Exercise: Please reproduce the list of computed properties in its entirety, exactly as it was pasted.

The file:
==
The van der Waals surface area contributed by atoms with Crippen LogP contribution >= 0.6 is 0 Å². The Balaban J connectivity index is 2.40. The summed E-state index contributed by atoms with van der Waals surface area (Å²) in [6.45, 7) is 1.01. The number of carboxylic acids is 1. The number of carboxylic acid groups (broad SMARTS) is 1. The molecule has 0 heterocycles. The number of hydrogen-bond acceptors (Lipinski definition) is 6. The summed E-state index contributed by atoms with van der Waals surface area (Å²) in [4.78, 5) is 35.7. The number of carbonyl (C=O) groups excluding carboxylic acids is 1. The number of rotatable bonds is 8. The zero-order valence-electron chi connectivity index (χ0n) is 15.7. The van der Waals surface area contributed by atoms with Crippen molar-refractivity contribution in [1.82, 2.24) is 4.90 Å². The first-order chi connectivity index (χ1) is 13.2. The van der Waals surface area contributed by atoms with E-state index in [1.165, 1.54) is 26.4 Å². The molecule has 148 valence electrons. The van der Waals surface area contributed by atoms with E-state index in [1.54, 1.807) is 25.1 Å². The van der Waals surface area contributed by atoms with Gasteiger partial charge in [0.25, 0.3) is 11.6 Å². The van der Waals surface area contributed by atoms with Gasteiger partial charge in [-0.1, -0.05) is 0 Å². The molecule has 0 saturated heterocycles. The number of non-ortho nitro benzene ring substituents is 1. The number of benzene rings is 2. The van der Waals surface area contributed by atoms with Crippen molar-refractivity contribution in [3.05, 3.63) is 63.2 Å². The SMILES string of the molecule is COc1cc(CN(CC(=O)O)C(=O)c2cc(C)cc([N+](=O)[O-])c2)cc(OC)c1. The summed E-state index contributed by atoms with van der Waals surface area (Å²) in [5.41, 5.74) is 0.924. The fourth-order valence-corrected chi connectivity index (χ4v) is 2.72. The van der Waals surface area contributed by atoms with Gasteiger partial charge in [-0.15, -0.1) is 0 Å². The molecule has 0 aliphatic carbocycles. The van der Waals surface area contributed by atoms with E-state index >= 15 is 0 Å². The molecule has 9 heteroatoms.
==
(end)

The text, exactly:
The van der Waals surface area contributed by atoms with Crippen LogP contribution >= 0.6 is 0 Å². The Balaban J connectivity index is 2.40. The summed E-state index contributed by atoms with van der Waals surface area (Å²) in [6.45, 7) is 1.01. The number of carboxylic acids is 1. The number of carboxylic acid groups (broad SMARTS) is 1. The molecule has 0 heterocycles. The number of hydrogen-bond acceptors (Lipinski definition) is 6. The summed E-state index contributed by atoms with van der Waals surface area (Å²) in [4.78, 5) is 35.7. The number of carbonyl (C=O) groups excluding carboxylic acids is 1. The number of rotatable bonds is 8. The zero-order valence-electron chi connectivity index (χ0n) is 15.7. The van der Waals surface area contributed by atoms with Crippen molar-refractivity contribution in [1.82, 2.24) is 4.90 Å². The first-order chi connectivity index (χ1) is 13.2. The van der Waals surface area contributed by atoms with E-state index in [1.165, 1.54) is 26.4 Å². The molecule has 148 valence electrons. The van der Waals surface area contributed by atoms with E-state index in [1.54, 1.807) is 25.1 Å². The van der Waals surface area contributed by atoms with Gasteiger partial charge in [0.25, 0.3) is 11.6 Å². The van der Waals surface area contributed by atoms with Gasteiger partial charge in [-0.1, -0.05) is 0 Å². The molecule has 0 saturated heterocycles. The number of non-ortho nitro benzene ring substituents is 1. The number of benzene rings is 2. The van der Waals surface area contributed by atoms with Crippen molar-refractivity contribution in [3.05, 3.63) is 63.2 Å². The SMILES string of the molecule is COc1cc(CN(CC(=O)O)C(=O)c2cc(C)cc([N+](=O)[O-])c2)cc(OC)c1. The summed E-state index contributed by atoms with van der Waals surface area (Å²) in [5.41, 5.74) is 0.924. The fourth-order valence-corrected chi connectivity index (χ4v) is 2.72. The van der Waals surface area contributed by atoms with Gasteiger partial charge in [-0.15, -0.1) is 0 Å². The molecule has 0 aliphatic carbocycles. The van der Waals surface area contributed by atoms with E-state index >= 15 is 0 Å². The molecule has 9 heteroatoms.